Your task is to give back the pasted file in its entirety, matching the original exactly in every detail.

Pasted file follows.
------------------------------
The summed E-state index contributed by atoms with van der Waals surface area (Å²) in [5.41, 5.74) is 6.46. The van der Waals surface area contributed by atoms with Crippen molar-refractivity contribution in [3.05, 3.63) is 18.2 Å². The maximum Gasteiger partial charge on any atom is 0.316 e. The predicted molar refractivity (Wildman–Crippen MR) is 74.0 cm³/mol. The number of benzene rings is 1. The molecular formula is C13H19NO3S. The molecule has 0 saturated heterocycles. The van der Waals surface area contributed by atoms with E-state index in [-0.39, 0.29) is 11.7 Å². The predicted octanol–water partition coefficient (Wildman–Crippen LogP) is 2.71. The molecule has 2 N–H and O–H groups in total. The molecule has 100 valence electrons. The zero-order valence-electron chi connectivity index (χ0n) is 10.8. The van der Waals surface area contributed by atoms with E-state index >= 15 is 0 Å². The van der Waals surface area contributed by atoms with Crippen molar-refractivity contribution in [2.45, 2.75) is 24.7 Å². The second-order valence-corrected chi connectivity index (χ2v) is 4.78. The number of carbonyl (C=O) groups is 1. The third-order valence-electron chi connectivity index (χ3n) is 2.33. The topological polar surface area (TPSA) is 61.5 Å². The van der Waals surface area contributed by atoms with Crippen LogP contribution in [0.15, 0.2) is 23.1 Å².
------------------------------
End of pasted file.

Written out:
The summed E-state index contributed by atoms with van der Waals surface area (Å²) in [5.41, 5.74) is 6.46. The van der Waals surface area contributed by atoms with Crippen molar-refractivity contribution in [3.05, 3.63) is 18.2 Å². The maximum Gasteiger partial charge on any atom is 0.316 e. The predicted molar refractivity (Wildman–Crippen MR) is 74.0 cm³/mol. The number of benzene rings is 1. The molecular formula is C13H19NO3S. The molecule has 0 saturated heterocycles. The van der Waals surface area contributed by atoms with E-state index in [-0.39, 0.29) is 11.7 Å². The predicted octanol–water partition coefficient (Wildman–Crippen LogP) is 2.71. The molecule has 2 N–H and O–H groups in total. The molecule has 100 valence electrons. The zero-order valence-electron chi connectivity index (χ0n) is 10.8. The van der Waals surface area contributed by atoms with E-state index >= 15 is 0 Å². The van der Waals surface area contributed by atoms with Crippen molar-refractivity contribution in [2.45, 2.75) is 24.7 Å². The second-order valence-corrected chi connectivity index (χ2v) is 4.78. The number of carbonyl (C=O) groups is 1. The third-order valence-electron chi connectivity index (χ3n) is 2.33. The topological polar surface area (TPSA) is 61.5 Å². The van der Waals surface area contributed by atoms with Crippen LogP contribution in [0.15, 0.2) is 23.1 Å².